Student : Now for my questions :
You talk of 'weight' and 'wrist-generated friction'. Are these different ? Or are they not the same ? I mean, minus the inherent weight of the bow, isn't it the wrist which imparts the weight to the bow ( the pressure ) ? You have made a very fine point here - YES they are different : 'weight' and 'wrist-generated friction' are totally different elements, even though they may appear the same at first. 'weight' = vertical force, whereas 'wrist-generated friction' = horizontal force. One wants to 'catch' the string with as little vertical pressure as possible, not to dampen and "suffocate" the vibrations. Of course, the wrist must allow some arm weight and its own sensation of vertical force down, in order to maintain the bow firmly on the string, ( and one cannot produce horizontal friction without this vertical force as the bow would whistle without sinking into the string - like a skier who has lost adherence and slips on ice ! ), but the sensation of 'catching' the string is essentially a feeling of pulling the string horizontally. These 2 sensations, though they work together, must be clearly distinguished in one's immagination. In short, remember to keep the vertical weight of the bow and arm as little as possible, and for the sole purpose of allowing a horizontal friction, displacing the string, to occur. This concept and practice can greatly help in improving tone.
To clarify my mental picture of the movememnts of the first 2 fingers and thumb, when I proceed to a down bow stroke - the bow stick, in effect, goes deeper into my knuckles, but gently so? Yes ; not too hard not too soft ; like rubber, or plasticine - some flexiblity, yet some resistance - the correct amount will depend on the concentration of sound desired - and my wrist is bent, though not too harshly, as is necessary to allow a parallel-to-bridge bow stroke? The effect the wrist has in maintaining a parallel-to-bridge bow is very important. Heifetz's principle maintains that the best tone is produced with a perfectly perpendicular-to-string bow. The wrist action, in addition, and for the purpose of our tone generation is for another purpose however - to accumulate and gather, or catch the sound. It is good that the two results are desirable and beneficial ( and somewhat related ).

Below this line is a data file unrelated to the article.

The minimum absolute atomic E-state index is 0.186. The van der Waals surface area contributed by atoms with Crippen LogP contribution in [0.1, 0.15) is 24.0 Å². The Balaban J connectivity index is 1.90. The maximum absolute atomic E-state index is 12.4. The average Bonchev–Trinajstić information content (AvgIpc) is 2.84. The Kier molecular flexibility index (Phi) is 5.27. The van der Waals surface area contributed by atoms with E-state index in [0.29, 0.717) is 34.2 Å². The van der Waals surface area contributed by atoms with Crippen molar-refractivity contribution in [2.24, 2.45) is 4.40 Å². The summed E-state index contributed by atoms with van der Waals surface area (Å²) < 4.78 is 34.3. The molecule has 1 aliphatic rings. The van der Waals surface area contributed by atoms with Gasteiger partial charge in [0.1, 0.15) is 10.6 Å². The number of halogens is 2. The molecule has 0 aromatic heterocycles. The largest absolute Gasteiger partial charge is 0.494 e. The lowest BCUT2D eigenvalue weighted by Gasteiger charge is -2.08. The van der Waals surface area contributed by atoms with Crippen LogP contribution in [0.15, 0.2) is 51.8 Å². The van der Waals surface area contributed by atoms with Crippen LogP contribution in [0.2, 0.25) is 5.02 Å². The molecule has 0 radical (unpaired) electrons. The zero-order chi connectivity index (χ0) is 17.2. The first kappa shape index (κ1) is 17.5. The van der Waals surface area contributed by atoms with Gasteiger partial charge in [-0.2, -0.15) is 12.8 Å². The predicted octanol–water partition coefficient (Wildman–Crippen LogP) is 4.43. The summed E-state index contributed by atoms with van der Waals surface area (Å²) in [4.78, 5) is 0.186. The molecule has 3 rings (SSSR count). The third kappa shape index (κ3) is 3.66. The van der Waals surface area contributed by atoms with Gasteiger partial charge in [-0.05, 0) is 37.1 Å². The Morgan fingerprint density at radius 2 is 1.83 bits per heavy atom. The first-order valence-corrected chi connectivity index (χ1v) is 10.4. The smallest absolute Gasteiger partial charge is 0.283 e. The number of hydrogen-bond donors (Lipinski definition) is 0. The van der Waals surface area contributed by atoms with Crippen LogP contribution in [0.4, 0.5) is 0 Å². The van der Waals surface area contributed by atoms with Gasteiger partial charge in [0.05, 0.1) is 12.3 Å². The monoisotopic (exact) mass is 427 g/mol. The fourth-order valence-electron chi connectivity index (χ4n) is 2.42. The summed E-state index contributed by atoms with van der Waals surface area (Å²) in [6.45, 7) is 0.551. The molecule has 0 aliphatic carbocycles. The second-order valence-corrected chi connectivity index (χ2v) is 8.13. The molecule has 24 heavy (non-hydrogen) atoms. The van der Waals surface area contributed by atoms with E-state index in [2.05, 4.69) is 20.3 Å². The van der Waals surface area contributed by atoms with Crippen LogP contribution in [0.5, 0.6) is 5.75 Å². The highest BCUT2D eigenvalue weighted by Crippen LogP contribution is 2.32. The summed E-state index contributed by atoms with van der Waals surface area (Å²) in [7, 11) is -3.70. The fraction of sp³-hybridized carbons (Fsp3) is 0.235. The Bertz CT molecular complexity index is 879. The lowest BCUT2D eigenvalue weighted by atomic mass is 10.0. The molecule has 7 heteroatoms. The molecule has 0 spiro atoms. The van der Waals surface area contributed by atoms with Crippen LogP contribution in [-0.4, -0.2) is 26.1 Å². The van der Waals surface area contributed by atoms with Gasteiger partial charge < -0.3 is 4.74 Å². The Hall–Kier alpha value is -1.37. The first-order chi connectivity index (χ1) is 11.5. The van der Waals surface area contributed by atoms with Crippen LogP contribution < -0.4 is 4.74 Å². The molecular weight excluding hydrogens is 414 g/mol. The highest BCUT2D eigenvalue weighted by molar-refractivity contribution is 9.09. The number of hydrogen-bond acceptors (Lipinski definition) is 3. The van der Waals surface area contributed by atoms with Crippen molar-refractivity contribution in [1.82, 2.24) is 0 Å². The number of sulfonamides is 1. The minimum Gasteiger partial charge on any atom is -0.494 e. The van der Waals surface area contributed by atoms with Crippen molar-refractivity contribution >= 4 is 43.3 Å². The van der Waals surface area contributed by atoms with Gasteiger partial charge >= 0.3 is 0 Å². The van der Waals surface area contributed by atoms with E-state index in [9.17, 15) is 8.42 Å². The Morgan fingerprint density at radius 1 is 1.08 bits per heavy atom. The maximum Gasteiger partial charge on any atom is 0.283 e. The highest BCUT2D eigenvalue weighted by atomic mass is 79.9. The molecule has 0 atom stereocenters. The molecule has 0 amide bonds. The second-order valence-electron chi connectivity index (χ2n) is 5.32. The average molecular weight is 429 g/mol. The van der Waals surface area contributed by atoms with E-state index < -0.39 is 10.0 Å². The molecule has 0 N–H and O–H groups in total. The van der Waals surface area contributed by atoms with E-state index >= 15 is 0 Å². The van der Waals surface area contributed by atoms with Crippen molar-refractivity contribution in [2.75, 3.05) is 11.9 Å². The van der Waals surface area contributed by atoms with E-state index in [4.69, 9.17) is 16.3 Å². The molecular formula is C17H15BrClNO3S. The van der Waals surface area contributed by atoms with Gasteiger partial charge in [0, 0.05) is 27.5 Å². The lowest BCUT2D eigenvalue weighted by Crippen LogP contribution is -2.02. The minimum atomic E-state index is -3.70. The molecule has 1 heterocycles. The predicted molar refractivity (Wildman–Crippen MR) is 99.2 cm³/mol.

My excessive pressure can be diagnosed, I think to my thumb. My thumb is naturally bent while holding the stick - because my hands are larger. But I think perhaps my thumb has exerted too much force on the stick - causing a tight apparatus. Keep your thumb mobile and busy ( adhering and shaping itself to have a good adherence to the bow - the thumb should straighten during a down bow, even though our theory of accumulating sound poses a resistance to this elongating by bending and curving ) at all times during the stroke - this will help it tremendously and it will help cure any stiffness problems - there is possibly a great deal more here to be explained about the thumb .- I am sure there are other minute flaws in my right hand, that is why I am trying to explore this concept and understand it fully so I can employ it - esp. since I have no guide in the flesh. Incidentally, I may purchase a camera just to send you pictures of my bowing..or perhaps scan photos. Maybe that would help in diagnosis and correction of my faults. Any such equipment is a great help with email lessons, as long as one can afford it - not all digital cameras will focus on or expose ( the flash is harsh ) on a nearby object. Getting someone else to do the photos is the best choice - and never pose for them - just go through your pieces ignoring the camera - this takes a few sessions, before one may feel at ease, but it is important not to hold one's posture in a special way just for the camera !